Desperate Question: Is Prednisone Withdrawal Real?
I created this article and video in response to a desperate request in a Facebook support group: “Does anyone have any resources I can share with my family to show that prednisone withdrawal is real?” She suffered miserably while withdrawing from prednisone. Yet her family dismissed her complaints. They thought it was all in her head.
It’s not all in your head.
Prednisone withdrawal is REAL.
Scientific Article Support
I didn’t personally suffer from prednisone withdrawal. But I have read enough published scientific literature from credible sources to know that prednisone withdrawal is a legitimate and miserable consequence some people experience when the dose of prednisone is decreased.
As we all know, prednisone causes an incredible amount of terrible side effects. Prednisone is responsible for 10% of adverse drug events! As bad as that sounds, the withdrawal of the drug may be as dangerous as those side effects!
The title of this post came from a scientific article and many of the facts are supported by that article. Watch this video to learn more…
What is Withdrawal?
Withdrawal is when a drug is taken away. People taking prescription opioid pain killers may have withdrawal when they go “cold turkey” from their pain meds. People taking benzodiazepines like Xanax may have terrible withdrawals lasting years. And people on prednisone can have an incredibly terrible withdrawal syndrome as well.
How does withdrawal happen?
Prednisone withdrawal happens because when you take it, your body becomes completely dependent on it to deal with stress. Prednisone mimics and even replaces cortisol, our stress hormone, leading to our bodies no longer making cortisol on our own anymore.
For a more scientific description, your adrenal organ sitting on top of your kidney is no longer receiving the pituitary’s message in the form of ACTH, adrenocorticotrophic hormone, to make cortisol. The whole HPA axis is completely disrupted by prednisone. The HPA axis is a signal system from your brain (hypothalamus) to your pituitary gland, to your adrenal gland (on top of your kidney).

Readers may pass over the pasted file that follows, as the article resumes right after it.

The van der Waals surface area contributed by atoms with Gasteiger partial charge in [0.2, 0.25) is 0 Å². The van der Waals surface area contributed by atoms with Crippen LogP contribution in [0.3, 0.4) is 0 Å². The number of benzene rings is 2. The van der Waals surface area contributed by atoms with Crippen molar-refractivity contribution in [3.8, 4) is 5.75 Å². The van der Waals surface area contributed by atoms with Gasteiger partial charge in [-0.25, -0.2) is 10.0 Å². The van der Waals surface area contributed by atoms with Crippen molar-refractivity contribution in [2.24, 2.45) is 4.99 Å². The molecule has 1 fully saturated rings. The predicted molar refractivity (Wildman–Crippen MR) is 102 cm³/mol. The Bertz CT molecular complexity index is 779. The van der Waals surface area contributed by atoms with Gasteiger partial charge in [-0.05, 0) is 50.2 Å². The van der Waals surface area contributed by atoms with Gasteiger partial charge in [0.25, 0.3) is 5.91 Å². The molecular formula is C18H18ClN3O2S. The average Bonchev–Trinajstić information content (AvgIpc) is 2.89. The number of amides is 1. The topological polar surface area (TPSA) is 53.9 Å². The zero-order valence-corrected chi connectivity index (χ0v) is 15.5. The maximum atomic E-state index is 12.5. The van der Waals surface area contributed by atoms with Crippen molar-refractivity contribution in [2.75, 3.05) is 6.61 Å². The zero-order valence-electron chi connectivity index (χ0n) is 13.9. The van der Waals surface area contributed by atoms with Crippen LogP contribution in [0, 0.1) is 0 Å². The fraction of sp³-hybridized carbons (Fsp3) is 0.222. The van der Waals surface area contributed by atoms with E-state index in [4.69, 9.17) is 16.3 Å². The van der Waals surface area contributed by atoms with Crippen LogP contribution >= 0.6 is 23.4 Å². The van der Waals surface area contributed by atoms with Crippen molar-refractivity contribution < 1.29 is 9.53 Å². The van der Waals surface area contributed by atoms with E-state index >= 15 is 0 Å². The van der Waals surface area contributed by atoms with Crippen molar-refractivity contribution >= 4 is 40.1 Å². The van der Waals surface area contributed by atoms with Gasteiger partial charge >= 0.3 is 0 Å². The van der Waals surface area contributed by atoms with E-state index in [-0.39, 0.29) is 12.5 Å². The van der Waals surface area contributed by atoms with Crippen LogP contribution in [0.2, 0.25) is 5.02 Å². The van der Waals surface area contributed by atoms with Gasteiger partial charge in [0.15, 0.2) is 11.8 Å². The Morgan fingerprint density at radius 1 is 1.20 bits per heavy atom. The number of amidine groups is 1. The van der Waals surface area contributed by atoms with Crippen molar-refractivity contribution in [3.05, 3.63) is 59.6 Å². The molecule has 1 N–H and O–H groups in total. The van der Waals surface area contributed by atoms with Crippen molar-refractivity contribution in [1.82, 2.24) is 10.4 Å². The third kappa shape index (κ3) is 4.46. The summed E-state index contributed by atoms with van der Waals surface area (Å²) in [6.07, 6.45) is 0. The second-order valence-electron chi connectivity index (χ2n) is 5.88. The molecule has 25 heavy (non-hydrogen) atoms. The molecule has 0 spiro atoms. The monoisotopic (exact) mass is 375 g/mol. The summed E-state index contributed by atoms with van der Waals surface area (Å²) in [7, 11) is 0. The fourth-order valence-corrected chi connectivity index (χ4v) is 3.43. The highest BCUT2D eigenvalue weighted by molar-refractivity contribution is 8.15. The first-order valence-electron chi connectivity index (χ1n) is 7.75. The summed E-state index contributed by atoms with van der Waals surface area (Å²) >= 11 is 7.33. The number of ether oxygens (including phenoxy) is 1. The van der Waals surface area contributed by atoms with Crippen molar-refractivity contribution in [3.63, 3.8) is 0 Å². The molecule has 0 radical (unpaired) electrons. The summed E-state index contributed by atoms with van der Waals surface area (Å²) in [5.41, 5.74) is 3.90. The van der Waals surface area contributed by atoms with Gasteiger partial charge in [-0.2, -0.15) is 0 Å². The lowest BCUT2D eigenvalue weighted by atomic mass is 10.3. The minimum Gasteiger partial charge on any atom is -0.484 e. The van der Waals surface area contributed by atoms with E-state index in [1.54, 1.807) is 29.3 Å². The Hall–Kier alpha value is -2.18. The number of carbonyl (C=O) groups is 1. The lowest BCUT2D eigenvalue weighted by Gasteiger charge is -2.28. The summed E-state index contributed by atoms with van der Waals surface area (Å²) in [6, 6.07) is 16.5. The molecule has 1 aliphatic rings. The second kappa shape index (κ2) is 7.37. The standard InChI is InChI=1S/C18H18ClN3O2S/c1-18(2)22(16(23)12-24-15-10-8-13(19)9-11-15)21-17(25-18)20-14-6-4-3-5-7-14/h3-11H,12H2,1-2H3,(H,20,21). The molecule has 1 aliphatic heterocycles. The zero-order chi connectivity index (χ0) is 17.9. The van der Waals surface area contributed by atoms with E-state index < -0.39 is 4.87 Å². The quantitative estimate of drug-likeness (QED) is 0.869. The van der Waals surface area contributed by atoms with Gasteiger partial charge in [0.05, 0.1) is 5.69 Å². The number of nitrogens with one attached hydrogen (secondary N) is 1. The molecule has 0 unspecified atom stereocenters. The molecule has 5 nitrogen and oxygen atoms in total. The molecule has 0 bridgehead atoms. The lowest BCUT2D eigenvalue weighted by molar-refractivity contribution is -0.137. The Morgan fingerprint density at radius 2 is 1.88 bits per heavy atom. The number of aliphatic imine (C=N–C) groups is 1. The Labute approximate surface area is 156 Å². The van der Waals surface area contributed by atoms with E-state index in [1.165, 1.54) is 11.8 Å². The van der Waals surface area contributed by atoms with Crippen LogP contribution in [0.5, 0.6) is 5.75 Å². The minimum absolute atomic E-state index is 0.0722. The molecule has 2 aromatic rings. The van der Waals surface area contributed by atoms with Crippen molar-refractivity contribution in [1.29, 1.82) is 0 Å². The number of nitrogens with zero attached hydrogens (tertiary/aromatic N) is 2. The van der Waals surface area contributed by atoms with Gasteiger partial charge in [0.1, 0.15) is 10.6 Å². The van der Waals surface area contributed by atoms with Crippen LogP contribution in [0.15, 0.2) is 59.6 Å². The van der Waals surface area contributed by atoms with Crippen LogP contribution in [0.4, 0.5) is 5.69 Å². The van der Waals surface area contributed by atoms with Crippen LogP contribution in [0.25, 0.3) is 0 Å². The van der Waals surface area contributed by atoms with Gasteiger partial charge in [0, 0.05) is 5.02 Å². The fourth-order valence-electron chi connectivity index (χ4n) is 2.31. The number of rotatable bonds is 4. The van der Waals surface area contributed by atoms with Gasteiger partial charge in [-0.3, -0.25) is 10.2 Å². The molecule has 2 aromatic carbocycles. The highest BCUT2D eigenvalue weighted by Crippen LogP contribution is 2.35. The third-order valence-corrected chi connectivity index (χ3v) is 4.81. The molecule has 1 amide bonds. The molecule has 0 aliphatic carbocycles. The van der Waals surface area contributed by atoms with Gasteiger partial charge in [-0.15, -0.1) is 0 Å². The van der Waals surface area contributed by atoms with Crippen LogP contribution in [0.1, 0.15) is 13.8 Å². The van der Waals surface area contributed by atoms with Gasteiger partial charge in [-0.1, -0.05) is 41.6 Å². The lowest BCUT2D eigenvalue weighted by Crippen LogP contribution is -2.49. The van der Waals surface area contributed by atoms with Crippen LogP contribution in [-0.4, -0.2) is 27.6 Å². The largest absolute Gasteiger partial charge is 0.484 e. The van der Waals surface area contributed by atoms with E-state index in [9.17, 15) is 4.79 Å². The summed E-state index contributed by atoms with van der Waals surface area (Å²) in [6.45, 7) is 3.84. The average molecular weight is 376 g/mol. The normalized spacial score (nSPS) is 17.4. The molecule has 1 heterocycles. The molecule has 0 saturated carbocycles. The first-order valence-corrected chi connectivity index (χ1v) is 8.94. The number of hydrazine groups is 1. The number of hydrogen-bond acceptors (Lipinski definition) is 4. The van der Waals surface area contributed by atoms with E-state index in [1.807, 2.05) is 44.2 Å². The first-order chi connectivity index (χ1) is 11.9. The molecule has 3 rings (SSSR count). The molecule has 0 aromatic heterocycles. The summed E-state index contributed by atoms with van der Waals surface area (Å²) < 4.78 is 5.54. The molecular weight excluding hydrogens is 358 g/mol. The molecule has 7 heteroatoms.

When you stop taking prednisone suddenly, you go into withdrawal because there is no cortisol or prednisone, the cortisol mimicker.
Don’t go Cold Turkey!
The reason to NEVER EVER go “cold turkey” or stop taking prednisone without slowly tapering is because you can go into adrenal crisis and even die. Adrenal crisis is when your body can’t deal with stress and so you go into shock with low blood pressure, low blood sugar, and you can suddenly die.
What does withdrawal feel like?
Withdrawal feels like you’ve been hit by a bus. Or you have the flu.
According to this article, it’s when you experience:
- loss of energy
- hypoglycemia (low blood sugar)
- hypotonia (reduced strength)
- muscle or joint pain
- sleep disturbances
- weight changes
But that list is incomplete. According to that article, you can have adrenal insufficiency (by lab values) and not have any symptoms. Basically, unless you have a very stressful event happen to you, you may not know that you have adrenal insufficiency.
Adrenal Insufficiency vs. Withdrawal
Sometimes these two terms, adrenal insufficiency and withdrawal, are thrown around as if they mean the same thing. At first, they kind of do…withdrawal is causing adrenal insufficiency. But long-term, adrenal insufficiency can be permanent and must be treated.
Another confusion is adrenal insufficiency vs. adrenal fatigue. Adrenal insufficiency is severe enough to require replacement hormones. Adrenal fatigue is less severe and does not require steroids.
For more details about Steroid Withdrawal, check out this video:
How long does it last?
Adrenal insufficiency can last a few days, a few weeks, or even up to a year, or more! It’s very personalized and unpredictable. I hope someday we can do research to find out how to predict this better.
Who gets Adrenal Insufficiency?
Prednisone causes near universal adrenal insufficiency. That means that nearly everyone on prednisone can have this issue when they decrease in dose. Usually it goes away and your adrenal glands eventually recover.
That doesn’t mean you get the diagnosis of AI. Only if you have AI for a long time do you receive a diagnosis and treatment.
What should I do if I think I have AI?
Talk to your doctor! This can be life-threatening. And it is difficult to diagnose, so don’t be afraid to advocate for yourself.
What can I do?
Because I was so concerned with how prednisone made me feel, I created a way to help people who are taking or have taken prednisone. It does not treat or cure AI, but helps you cope with taking prednisone.
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